February 11-March 5, 2017
Opening Reception: Saturday, February 11, 6-9 PM
Featuring a poetry reading by participating writer Jacob Sunderlin
Panel Discussion: Art As Tool for Witnessing: Thursday, February 16, 7:30-8:30 PM
Curator Mike Calway-Fagen and participating artists
Group poetry reading: Sunday, March 5, 4:00-6:00 PM
Curated by Jacob Sunderlin
The Athens Institute for Contemporary Art is pleased to present, I Swear I Saw This: the line as witness, a multi-faceted group exhibition. The installation includes sinuous sculptural works, drawings, and writing that examine the wandering, witnessing, and becoming-the-other that take place when one writes, sculpts, or draws.
Each contribution focuses on line, as form traces form, translating perception to representation and back again.
These artists make their world and the world makes them back.
Featured Artists Include:
About the Curator:
Mike Calway-Fagen is an artist, writer, and curator based in Athens, GA. He received a BFA from the University of Tennessee, Knoxville and an MFA from the University of California, San Diego. Recently he opened solo exhibitions at the University of Nevada in Las Vegas, Ditch Projects in Oregon. and the Soo Visual Arts Center in Minneapolis. Mike has attended residencies at the Skowhegan School of Painting and Sculpture, The Bemis Center for Contemporary Art, The Fine Arts Work Center, and Sculpture Space in Utica, NY. Mike has lectured at a number of institutions including the Universities of California, Tennessee, Oregon, Nevada, SAIC, Bowdoin College, MCAD, Auburn, and others. Mike’s work has been reviewed in Art Papers, World Sculpture Magazine, Art F City, and is the focus of a chapter in a soon-to-be-published book, The Phenomenology of Art and Animals (Routledge Press). Mike is Head of the Sculpture Department at the University of Georgia, Athens.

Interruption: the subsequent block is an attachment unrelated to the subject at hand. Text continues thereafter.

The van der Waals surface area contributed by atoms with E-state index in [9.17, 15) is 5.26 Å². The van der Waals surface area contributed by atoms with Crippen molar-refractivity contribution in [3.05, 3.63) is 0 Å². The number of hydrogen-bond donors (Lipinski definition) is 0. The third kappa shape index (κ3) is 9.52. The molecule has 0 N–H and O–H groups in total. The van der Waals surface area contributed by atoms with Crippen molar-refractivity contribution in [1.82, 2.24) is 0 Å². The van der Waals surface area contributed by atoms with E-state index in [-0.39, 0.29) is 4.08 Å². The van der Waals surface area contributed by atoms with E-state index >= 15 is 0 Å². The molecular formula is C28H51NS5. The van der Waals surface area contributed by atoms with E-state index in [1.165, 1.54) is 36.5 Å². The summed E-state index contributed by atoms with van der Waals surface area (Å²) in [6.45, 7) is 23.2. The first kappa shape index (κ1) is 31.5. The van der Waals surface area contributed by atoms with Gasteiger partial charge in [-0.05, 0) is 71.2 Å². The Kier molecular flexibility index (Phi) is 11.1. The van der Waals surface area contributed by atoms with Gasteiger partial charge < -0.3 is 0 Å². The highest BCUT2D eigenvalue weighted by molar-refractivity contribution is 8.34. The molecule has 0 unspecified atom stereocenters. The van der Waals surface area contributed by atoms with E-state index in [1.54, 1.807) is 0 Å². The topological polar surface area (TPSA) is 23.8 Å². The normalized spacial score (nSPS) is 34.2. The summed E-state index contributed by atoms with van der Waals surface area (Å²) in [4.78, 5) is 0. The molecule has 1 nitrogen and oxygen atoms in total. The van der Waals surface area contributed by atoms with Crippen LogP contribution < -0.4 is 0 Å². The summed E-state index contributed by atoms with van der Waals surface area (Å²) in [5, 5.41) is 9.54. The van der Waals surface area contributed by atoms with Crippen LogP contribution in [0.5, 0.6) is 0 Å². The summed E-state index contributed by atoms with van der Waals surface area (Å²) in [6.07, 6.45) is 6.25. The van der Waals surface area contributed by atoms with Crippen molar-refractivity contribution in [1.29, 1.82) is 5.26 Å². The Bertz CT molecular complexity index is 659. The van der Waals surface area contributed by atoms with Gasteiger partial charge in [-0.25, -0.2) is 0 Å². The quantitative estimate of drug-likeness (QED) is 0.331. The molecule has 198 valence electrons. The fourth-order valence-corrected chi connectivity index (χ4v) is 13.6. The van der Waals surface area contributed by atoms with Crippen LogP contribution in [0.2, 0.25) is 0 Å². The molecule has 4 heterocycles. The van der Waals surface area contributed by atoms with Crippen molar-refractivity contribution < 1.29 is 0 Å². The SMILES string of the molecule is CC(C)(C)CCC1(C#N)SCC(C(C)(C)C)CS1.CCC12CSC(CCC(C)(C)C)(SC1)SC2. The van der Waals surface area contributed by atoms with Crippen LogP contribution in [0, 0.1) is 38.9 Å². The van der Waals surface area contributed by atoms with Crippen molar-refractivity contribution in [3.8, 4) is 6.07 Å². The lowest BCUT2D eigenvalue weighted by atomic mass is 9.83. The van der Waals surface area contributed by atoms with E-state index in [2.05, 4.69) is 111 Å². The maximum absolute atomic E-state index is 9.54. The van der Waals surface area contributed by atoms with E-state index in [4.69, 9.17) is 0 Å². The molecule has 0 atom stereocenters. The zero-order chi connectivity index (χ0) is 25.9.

“During a sketch comedy performance an actor follows a script and is expected to perform in tune, with eventual laughter the outcome. At times, not everything goes as planned. These professionals stumble, they break character, and even laugh at their own botched attempt at mastery. They become unstuck, they are neither performer nor audience and aren’t laughed at or with. They are something entirely different. When we laugh as Gilda Radnor can’t hold it together we experience what collective vulnerability is, how frail the body and mind are, and how redeeming empathic embarrassment is.
The fourth wall splits audience and actor creating codeified spaces and performances. Reality really is a membrane and these two seemingly disparate entities spit back and forth, exchanging information, materials, and impacts.
I re-approach all things with this in mind. How might a sculpture, video, photo, collage, or whatever stumble right along with the viewer, breaths held, eyes open.” — Mike Calway-Fagen